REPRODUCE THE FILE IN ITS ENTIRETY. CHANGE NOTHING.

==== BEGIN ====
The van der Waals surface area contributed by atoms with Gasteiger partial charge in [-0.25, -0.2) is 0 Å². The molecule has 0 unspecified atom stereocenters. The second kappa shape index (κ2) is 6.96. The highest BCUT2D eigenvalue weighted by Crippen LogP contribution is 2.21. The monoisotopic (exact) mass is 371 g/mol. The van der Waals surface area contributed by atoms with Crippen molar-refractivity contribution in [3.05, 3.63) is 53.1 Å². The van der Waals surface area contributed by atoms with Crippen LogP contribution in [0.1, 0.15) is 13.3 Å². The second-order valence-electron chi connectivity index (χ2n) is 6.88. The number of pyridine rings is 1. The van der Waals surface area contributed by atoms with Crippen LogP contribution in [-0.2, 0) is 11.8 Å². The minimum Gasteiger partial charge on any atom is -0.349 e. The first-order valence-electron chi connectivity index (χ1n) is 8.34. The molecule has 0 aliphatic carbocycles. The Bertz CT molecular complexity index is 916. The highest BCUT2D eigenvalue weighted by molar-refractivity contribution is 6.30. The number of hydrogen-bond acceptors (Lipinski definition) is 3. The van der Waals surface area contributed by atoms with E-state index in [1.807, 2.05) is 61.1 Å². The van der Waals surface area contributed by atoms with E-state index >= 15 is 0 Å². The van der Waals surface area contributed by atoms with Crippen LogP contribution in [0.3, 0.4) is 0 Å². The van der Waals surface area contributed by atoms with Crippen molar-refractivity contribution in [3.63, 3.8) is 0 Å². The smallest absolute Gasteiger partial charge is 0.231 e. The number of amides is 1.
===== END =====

The van der Waals surface area contributed by atoms with Gasteiger partial charge in [-0.25, -0.2) is 0 Å². The molecule has 0 unspecified atom stereocenters. The second kappa shape index (κ2) is 6.96. The highest BCUT2D eigenvalue weighted by Crippen LogP contribution is 2.21. The monoisotopic (exact) mass is 371 g/mol. The van der Waals surface area contributed by atoms with Crippen molar-refractivity contribution in [3.05, 3.63) is 53.1 Å². The van der Waals surface area contributed by atoms with Crippen LogP contribution in [0.1, 0.15) is 13.3 Å². The second-order valence-electron chi connectivity index (χ2n) is 6.88. The number of pyridine rings is 1. The van der Waals surface area contributed by atoms with Crippen LogP contribution in [-0.2, 0) is 11.8 Å². The minimum Gasteiger partial charge on any atom is -0.349 e. The first-order valence-electron chi connectivity index (χ1n) is 8.34. The molecule has 0 aliphatic carbocycles. The Bertz CT molecular complexity index is 916. The highest BCUT2D eigenvalue weighted by molar-refractivity contribution is 6.30. The number of hydrogen-bond acceptors (Lipinski definition) is 3. The van der Waals surface area contributed by atoms with E-state index in [1.807, 2.05) is 61.1 Å². The van der Waals surface area contributed by atoms with E-state index >= 15 is 0 Å². The van der Waals surface area contributed by atoms with Crippen LogP contribution in [0.3, 0.4) is 0 Å². The van der Waals surface area contributed by atoms with Crippen molar-refractivity contribution in [3.63, 3.8) is 0 Å². The smallest absolute Gasteiger partial charge is 0.231 e. The number of amides is 1.